Intel researchers have developed a method of generating a continuous laser with a silicon device, one of the first steps toward introducing optical interconnects in future processors, servers, and PCs the company said today.
Exploiting a principle called the Raman effect and using standard chip-manufacturing techniques, Intel has built a transistor-like device that can produce a continuous beam of light. Those light waves can carry data at faster speeds than copper, the current standard for chip interconnects.
"These building blocks are still a research project, but we hope to transfer the technology by the end of the decade," said Mario Paniccia, director of Intel's Photonics Technology Lab.
Intel's research in this area is part of the chip industry's search for alternative techniques and materials to enable it to continue reducing the size of transistors well into the future.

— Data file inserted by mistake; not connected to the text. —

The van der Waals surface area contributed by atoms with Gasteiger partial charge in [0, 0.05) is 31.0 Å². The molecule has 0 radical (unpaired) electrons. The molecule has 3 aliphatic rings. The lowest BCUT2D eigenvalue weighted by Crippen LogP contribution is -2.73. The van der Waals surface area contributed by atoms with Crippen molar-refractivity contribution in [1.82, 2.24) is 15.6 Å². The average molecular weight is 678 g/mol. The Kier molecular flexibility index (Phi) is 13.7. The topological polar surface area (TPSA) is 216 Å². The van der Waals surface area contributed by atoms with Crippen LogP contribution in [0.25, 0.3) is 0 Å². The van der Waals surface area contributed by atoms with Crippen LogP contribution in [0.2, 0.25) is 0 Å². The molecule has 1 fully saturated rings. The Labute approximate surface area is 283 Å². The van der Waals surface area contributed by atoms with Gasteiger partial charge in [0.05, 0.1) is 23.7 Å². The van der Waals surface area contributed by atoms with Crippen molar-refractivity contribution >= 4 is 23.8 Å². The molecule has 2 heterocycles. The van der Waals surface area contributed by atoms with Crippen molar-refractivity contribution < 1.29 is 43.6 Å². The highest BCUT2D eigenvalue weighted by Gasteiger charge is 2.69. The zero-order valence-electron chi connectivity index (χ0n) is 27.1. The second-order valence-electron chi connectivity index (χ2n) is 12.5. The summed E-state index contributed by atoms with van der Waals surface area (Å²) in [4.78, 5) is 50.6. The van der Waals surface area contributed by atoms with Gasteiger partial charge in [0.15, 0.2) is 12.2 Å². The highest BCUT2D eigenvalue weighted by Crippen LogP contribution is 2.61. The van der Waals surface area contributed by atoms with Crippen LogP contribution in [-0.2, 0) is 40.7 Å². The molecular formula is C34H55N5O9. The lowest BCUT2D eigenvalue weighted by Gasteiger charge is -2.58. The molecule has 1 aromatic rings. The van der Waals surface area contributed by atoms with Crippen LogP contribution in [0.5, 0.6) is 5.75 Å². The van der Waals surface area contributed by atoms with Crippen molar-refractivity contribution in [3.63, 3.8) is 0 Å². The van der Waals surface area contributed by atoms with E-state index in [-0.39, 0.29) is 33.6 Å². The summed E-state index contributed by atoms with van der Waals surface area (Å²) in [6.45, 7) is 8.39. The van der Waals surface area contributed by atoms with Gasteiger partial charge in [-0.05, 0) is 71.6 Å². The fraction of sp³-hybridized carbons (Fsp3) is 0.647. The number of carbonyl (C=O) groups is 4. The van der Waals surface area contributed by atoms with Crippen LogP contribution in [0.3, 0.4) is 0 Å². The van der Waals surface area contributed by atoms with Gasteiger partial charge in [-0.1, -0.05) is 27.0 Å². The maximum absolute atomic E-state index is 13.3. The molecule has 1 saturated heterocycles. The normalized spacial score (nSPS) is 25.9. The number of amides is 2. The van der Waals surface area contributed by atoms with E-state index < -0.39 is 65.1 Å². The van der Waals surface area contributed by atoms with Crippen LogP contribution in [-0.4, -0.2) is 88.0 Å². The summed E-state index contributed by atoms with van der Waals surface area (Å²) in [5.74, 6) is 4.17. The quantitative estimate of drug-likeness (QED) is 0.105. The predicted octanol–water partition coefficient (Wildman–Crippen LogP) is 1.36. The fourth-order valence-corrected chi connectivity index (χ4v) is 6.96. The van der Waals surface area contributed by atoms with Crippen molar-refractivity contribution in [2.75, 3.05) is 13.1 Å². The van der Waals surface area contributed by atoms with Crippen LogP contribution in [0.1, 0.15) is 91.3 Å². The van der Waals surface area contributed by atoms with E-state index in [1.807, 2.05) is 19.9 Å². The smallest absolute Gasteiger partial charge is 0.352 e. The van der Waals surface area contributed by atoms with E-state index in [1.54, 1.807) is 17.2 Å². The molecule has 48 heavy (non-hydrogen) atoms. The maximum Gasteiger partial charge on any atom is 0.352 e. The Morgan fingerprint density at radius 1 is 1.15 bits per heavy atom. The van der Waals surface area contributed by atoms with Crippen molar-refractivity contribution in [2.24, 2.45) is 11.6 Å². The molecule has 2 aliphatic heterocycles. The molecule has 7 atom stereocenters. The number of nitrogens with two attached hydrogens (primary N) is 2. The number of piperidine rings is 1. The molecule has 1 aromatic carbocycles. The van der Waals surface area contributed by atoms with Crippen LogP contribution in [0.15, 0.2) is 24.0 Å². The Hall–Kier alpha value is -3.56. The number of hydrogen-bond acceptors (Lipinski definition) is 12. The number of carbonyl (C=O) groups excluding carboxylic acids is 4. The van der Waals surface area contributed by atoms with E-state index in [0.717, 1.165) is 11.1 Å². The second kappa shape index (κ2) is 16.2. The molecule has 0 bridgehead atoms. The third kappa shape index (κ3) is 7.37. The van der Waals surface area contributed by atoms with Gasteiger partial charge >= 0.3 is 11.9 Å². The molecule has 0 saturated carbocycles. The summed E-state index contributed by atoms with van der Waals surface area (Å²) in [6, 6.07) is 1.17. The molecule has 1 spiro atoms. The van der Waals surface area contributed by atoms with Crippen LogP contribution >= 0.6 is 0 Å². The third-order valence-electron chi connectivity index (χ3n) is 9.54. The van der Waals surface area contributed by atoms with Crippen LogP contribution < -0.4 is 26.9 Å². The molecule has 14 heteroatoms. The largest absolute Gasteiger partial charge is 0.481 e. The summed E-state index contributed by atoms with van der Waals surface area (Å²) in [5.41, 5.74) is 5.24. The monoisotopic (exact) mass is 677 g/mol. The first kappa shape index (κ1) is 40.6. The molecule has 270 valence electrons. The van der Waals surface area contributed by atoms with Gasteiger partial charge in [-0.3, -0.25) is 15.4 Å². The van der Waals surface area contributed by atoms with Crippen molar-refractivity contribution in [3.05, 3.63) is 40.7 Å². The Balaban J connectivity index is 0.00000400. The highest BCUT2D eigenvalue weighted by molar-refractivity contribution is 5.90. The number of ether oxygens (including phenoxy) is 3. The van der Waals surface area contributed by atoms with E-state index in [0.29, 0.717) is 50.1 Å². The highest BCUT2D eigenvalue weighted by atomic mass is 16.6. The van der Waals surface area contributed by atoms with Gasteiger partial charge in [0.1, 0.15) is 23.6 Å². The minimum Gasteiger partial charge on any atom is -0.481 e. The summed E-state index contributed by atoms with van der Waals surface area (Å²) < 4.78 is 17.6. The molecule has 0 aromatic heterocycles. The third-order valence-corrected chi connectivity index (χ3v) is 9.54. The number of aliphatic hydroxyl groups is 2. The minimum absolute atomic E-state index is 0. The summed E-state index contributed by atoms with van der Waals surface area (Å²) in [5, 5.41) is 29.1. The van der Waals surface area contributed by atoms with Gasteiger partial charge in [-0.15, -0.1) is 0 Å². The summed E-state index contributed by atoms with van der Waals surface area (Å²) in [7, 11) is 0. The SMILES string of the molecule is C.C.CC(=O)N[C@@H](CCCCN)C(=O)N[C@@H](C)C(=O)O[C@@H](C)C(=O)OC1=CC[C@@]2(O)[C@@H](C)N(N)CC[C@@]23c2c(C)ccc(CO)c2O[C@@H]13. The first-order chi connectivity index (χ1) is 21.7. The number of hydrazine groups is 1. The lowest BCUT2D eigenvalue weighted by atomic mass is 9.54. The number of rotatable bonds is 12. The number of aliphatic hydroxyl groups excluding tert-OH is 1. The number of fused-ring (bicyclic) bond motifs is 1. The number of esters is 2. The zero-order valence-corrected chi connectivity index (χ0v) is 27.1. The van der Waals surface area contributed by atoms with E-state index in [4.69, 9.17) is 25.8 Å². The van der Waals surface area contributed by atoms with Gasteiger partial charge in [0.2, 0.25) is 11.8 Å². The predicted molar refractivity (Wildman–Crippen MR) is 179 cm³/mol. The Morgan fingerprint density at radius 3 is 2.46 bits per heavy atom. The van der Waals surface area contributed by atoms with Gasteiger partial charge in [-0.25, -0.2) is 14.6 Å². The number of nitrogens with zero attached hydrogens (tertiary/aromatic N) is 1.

Companies such as Intel and IBM are working on ways to boost chip performance as chip components shrink to the size of individual atoms, a point at which the decades-long practice of diminishing the size of transistors becomes exceedingly difficult.
Fibre-optic materials have been replacing older copper wire as the preferred means of transmitting signals over long-haul communications networks for a while, Paniccia said. Unfortunately, fibre-optic materials are expensive and complex.
Using silicon materials to generate light waves would solve many of the cost issues, but silicon does not naturally emit light. On the other hand, existing silicon devices can be used as channels for laser beams capable of carrying data signals.
The new laser technology could be used in everything from chip components to portable medical devices, Paniccia said. The silicon laser presented today is one of many optical components that researchers must test and further develop before it can be used in chip-to-chip or motherboard-to-motherboard connections, he said.